O'BRIEN: And they lived to tell the tale. The parachute comes out the back part of the plane.

I want to get a quick thought from you about flying around Manhattan, and the relative safety of that. There will be a lot of people calling this morning, there are, the "USA Today" among them, with an editorial saying the airspace around New York should be shut down for small aircraft. What are your thoughts about that?

BERTOLI: Well, flying a general aviation airplane is a unique -- is a unique American experience. In the sense that we have a lot of freedom here that you don't find anywhere else in the world. Where fuel costs or rentals are prohibitively expensive. So what we like to do is preserve that. I mean, we talked about this country as, you know, protecting freedom and all that sort of thing.

I think this incident, while incredibly unfortunate on so many levels, a knee-jerk reaction by some of these voices to further restrictions, I really don't think is the way to go about things. What we need to do, what the FAA has been doing for the last several years is addressing training. The decision-making by pilots. You know, the go-no-go decision. Making an assessment of the risk before the pilot leaves the ground, and whether or not that flight is actually really worth making.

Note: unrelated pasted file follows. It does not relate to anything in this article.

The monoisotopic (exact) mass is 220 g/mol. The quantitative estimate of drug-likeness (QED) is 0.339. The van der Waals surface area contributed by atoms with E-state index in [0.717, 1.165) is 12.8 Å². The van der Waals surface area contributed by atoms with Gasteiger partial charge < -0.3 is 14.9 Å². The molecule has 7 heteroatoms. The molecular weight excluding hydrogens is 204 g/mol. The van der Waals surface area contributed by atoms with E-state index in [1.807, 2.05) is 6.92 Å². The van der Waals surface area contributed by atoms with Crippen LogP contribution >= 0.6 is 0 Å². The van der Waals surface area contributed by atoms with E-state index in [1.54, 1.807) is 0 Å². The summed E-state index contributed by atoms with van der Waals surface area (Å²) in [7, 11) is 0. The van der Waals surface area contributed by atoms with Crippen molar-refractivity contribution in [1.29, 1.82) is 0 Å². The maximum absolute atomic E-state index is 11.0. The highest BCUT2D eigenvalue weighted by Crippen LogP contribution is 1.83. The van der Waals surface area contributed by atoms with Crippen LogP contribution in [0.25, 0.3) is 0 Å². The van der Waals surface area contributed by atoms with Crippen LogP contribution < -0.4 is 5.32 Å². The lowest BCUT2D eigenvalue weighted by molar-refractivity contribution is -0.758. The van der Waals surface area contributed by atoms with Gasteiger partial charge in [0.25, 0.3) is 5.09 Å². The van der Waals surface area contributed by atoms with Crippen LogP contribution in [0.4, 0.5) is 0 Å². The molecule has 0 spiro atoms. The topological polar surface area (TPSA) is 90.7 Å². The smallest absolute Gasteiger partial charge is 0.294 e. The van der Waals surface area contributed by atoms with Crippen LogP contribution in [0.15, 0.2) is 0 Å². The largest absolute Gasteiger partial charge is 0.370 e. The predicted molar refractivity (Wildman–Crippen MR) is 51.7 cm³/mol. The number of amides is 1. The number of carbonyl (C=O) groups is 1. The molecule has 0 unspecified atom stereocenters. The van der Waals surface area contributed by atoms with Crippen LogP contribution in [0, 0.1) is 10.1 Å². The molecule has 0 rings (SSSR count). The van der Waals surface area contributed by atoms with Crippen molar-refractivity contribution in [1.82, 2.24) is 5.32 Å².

O'BRIEN: Rich Bertoli, flight instructor par excellence.

Really, Rich, if they all had an opportunity to go through the simulator runs you put me through, we would have a lot more safe pilots around. He can fail a lot of systems for you.

Rich, we'll be back with you a little bit later. Thank you very much.

BERTOLI: All right.

O'BRIEN: And Thursday, as you well know, faithful viewers know, is Milescam day. We'll have a special edition of Milescam. We'll stay on the East Side of Manhattan. We would love to take your questions about this crash, about general aviation, about restricted air space, about celebrities flying. Whatever's on your mind, and anything else, for that matter.